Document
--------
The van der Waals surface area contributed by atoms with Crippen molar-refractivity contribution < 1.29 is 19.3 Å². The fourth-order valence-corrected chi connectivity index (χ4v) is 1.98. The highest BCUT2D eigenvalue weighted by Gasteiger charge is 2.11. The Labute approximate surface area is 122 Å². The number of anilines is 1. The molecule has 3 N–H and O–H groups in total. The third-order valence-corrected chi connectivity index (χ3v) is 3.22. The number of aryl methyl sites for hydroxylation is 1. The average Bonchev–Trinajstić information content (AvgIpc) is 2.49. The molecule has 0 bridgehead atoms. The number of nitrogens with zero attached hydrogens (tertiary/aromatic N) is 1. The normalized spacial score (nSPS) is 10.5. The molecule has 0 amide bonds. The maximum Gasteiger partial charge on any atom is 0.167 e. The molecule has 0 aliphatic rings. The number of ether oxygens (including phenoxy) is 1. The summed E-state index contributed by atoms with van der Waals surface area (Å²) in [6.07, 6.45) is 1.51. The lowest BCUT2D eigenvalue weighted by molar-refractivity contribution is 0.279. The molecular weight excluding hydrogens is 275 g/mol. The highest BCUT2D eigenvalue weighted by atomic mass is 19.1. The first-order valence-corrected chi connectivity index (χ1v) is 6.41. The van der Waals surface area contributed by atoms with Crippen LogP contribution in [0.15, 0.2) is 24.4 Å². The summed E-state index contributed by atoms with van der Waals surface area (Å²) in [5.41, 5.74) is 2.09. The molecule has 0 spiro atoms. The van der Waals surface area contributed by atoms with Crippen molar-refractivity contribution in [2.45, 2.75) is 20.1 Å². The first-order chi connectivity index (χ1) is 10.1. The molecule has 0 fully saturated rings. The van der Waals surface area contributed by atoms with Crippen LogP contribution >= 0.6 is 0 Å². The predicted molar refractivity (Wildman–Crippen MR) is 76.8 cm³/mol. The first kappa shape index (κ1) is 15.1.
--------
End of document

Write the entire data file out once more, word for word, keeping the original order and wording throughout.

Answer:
The van der Waals surface area contributed by atoms with Crippen molar-refractivity contribution < 1.29 is 19.3 Å². The fourth-order valence-corrected chi connectivity index (χ4v) is 1.98. The highest BCUT2D eigenvalue weighted by Gasteiger charge is 2.11. The Labute approximate surface area is 122 Å². The number of anilines is 1. The molecule has 3 N–H and O–H groups in total. The third-order valence-corrected chi connectivity index (χ3v) is 3.22. The number of aryl methyl sites for hydroxylation is 1. The average Bonchev–Trinajstić information content (AvgIpc) is 2.49. The molecule has 0 bridgehead atoms. The number of nitrogens with zero attached hydrogens (tertiary/aromatic N) is 1. The normalized spacial score (nSPS) is 10.5. The molecule has 0 amide bonds. The maximum Gasteiger partial charge on any atom is 0.167 e. The molecule has 0 aliphatic rings. The number of ether oxygens (including phenoxy) is 1. The summed E-state index contributed by atoms with van der Waals surface area (Å²) in [6.07, 6.45) is 1.51. The lowest BCUT2D eigenvalue weighted by molar-refractivity contribution is 0.279. The molecular weight excluding hydrogens is 275 g/mol. The highest BCUT2D eigenvalue weighted by atomic mass is 19.1. The first-order valence-corrected chi connectivity index (χ1v) is 6.41. The van der Waals surface area contributed by atoms with Crippen LogP contribution in [0.15, 0.2) is 24.4 Å². The summed E-state index contributed by atoms with van der Waals surface area (Å²) in [5.41, 5.74) is 2.09. The molecule has 0 spiro atoms. The van der Waals surface area contributed by atoms with Crippen molar-refractivity contribution in [2.45, 2.75) is 20.1 Å². The first-order chi connectivity index (χ1) is 10.1. The molecule has 0 fully saturated rings. The van der Waals surface area contributed by atoms with Crippen LogP contribution >= 0.6 is 0 Å². The predicted molar refractivity (Wildman–Crippen MR) is 76.8 cm³/mol. The first kappa shape index (κ1) is 15.1.